Friday, January 8, 2021

'Herself' almost heals as much as hurts; Kirby, Burstyn lift up 'Pieces'

Two movies just starting to stream on big providers offer first-rate performances from actresses playing a pair of title-featured women. (Both are also being shown exclusively at the Cedar Lee Theater in Cleveland Heights.)

Actor/writer Dunne copes with bad memories and more. 
In the Ireland-produced "Herself," debuting today on Amazon, co-writer Clare Dunne stars as a single mom, warmly caring for two sweet daughters while attempting to recover from a terribly abusive relationship. Thankfully for viewers, director Phyllida Lloyd ("The Iron Lady," "Mama Mia!") makes the wise choice of showing most of the physical violence from the brutal ex (Ian Lloyd Anderson) in flashback. Still, the heartbreaking memories, PTSD-like traits and bodily injuries left with Dunne's lovely Sandra remain disturbing enough.

What Lloyd and the screenplay so nicely spotlight instead are Sandy's attempts to make a legitimate home for her kids and, as the saying goes, it takes a village. In fact, that might mean at least a couple of Dublin city blocks worth of friends and acquaintances here. Leading the way in that regard is a terrific Dame Harriet Walter, as the tough-minded doctor Sandy cleans for in one of two jobs the hard-working, single mom tries to hold down. 

None of it might be mistaken for a fun watch, but fine work from the entire ensemble and quite a few inspiring moments do create a nicely rewarding one.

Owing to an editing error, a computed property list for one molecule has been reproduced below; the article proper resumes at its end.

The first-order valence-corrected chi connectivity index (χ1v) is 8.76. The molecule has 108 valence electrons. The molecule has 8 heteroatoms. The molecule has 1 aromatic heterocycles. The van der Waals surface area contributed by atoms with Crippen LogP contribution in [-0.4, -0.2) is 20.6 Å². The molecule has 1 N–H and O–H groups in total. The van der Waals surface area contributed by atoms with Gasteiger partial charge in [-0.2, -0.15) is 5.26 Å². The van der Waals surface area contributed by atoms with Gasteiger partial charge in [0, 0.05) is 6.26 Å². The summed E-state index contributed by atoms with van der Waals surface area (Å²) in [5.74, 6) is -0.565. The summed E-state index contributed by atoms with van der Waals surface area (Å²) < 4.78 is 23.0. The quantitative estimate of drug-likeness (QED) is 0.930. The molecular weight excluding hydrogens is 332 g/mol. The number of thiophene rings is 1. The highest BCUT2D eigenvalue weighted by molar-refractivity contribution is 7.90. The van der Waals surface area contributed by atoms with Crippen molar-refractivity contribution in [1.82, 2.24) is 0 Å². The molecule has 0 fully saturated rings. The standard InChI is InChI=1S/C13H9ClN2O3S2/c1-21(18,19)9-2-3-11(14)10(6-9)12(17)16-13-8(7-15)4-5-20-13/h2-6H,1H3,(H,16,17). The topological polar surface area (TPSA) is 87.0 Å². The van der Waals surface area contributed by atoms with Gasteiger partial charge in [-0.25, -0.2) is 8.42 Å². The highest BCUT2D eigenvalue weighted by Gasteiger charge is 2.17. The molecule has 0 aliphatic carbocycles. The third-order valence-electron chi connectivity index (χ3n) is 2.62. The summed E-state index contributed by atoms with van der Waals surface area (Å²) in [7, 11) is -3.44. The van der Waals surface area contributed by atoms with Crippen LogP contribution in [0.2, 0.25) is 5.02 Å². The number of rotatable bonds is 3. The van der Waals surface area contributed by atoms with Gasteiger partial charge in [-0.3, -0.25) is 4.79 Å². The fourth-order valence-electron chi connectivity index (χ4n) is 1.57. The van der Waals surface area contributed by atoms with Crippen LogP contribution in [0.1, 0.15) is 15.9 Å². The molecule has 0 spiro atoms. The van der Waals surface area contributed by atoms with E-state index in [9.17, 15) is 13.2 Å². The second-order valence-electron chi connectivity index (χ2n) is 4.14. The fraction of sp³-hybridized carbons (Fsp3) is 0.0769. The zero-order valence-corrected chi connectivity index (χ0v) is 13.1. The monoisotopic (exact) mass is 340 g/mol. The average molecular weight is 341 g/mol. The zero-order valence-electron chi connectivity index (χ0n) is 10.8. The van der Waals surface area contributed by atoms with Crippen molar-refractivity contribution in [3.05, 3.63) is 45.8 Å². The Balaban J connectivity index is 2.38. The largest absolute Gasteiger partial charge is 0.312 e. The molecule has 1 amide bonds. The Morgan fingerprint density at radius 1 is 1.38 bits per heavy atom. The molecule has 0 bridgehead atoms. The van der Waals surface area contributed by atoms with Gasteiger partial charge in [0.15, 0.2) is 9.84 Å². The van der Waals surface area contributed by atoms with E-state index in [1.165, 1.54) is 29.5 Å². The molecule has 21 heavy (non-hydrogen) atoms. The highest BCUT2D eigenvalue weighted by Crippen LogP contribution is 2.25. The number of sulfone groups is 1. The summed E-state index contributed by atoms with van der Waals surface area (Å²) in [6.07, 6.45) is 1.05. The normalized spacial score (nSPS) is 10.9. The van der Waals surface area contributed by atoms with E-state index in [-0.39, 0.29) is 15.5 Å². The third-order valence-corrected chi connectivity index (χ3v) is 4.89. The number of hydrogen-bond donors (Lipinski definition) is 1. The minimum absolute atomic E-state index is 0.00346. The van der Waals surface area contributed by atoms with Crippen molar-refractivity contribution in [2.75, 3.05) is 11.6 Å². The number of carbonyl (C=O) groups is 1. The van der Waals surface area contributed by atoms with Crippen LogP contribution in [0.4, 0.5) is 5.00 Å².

Rated "R" by MPAA: language and some domestic violence; 1:37; $ $ $ and 1/2 out of $5

Kirby and Burstyn talk up a storm -- legally or not. 
Not nearly as easy to absorb, especially the potent birthing segment that starts the proceedings, is the Netflix newbie, "Pieces of a Woman." Give Hungarian director Kornel Mundruczo immense credit for even trying to film that 30-minute sequence in one take, let alone succeeding, at least in terms of gut-wrenching drama.

Trouble is, such early explosiveness so overpowers the subsequent fallout from what occurs even before the film's title card appears that the rest almost becomes an afterthought. That being said, the gloriously unglamorous performance by Vanessa Kirby ("Hobbs & Shaw" and "The Crown") deserves all the attention it will get, including a surefire Oscar nomination.

Throw in a few memorable daughter-mother exchanges between Kirby and ever-grand Ellen Burstyn, as not-so-dear-old Mom, and there's already some awards talk coming the latter's way as well. Just be ready to get distressed and depressed.

Rated "R" by MPAA: language, sexual content, graphic nudity and brief drug use; 2:07; $ $ $ out of $5 

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